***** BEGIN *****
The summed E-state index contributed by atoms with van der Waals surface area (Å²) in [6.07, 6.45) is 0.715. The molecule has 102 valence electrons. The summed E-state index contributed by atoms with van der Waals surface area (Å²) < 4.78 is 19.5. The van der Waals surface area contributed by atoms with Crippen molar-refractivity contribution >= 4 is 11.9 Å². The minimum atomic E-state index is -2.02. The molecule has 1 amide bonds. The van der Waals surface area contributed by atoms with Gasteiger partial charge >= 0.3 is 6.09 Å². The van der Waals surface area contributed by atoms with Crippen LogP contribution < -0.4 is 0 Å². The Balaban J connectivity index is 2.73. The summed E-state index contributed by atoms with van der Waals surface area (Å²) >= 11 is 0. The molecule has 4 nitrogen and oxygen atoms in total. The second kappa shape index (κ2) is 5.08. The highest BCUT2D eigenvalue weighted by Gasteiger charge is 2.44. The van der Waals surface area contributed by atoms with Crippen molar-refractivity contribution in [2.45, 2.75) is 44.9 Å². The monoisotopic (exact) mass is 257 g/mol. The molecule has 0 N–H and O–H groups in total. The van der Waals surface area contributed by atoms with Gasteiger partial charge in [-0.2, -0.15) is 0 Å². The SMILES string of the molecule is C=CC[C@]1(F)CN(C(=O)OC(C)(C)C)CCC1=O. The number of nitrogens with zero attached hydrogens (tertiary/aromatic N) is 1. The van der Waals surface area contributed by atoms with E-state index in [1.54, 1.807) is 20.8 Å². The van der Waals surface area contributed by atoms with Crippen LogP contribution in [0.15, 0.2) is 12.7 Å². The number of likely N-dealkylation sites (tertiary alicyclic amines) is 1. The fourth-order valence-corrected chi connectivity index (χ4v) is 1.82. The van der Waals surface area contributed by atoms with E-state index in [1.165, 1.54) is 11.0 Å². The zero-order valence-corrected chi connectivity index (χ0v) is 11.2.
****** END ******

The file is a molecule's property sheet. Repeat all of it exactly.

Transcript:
The summed E-state index contributed by atoms with van der Waals surface area (Å²) in [6.07, 6.45) is 0.715. The molecule has 102 valence electrons. The summed E-state index contributed by atoms with van der Waals surface area (Å²) < 4.78 is 19.5. The van der Waals surface area contributed by atoms with Crippen molar-refractivity contribution >= 4 is 11.9 Å². The minimum atomic E-state index is -2.02. The molecule has 1 amide bonds. The van der Waals surface area contributed by atoms with Gasteiger partial charge >= 0.3 is 6.09 Å². The van der Waals surface area contributed by atoms with Crippen LogP contribution < -0.4 is 0 Å². The Balaban J connectivity index is 2.73. The summed E-state index contributed by atoms with van der Waals surface area (Å²) >= 11 is 0. The molecule has 4 nitrogen and oxygen atoms in total. The second kappa shape index (κ2) is 5.08. The highest BCUT2D eigenvalue weighted by Gasteiger charge is 2.44. The van der Waals surface area contributed by atoms with Crippen molar-refractivity contribution in [2.45, 2.75) is 44.9 Å². The monoisotopic (exact) mass is 257 g/mol. The molecule has 0 N–H and O–H groups in total. The van der Waals surface area contributed by atoms with Gasteiger partial charge in [-0.2, -0.15) is 0 Å². The SMILES string of the molecule is C=CC[C@]1(F)CN(C(=O)OC(C)(C)C)CCC1=O. The number of nitrogens with zero attached hydrogens (tertiary/aromatic N) is 1. The van der Waals surface area contributed by atoms with E-state index in [1.54, 1.807) is 20.8 Å². The van der Waals surface area contributed by atoms with Crippen LogP contribution in [0.15, 0.2) is 12.7 Å². The number of likely N-dealkylation sites (tertiary alicyclic amines) is 1. The fourth-order valence-corrected chi connectivity index (χ4v) is 1.82. The van der Waals surface area contributed by atoms with E-state index in [1.165, 1.54) is 11.0 Å². The zero-order valence-corrected chi connectivity index (χ0v) is 11.2.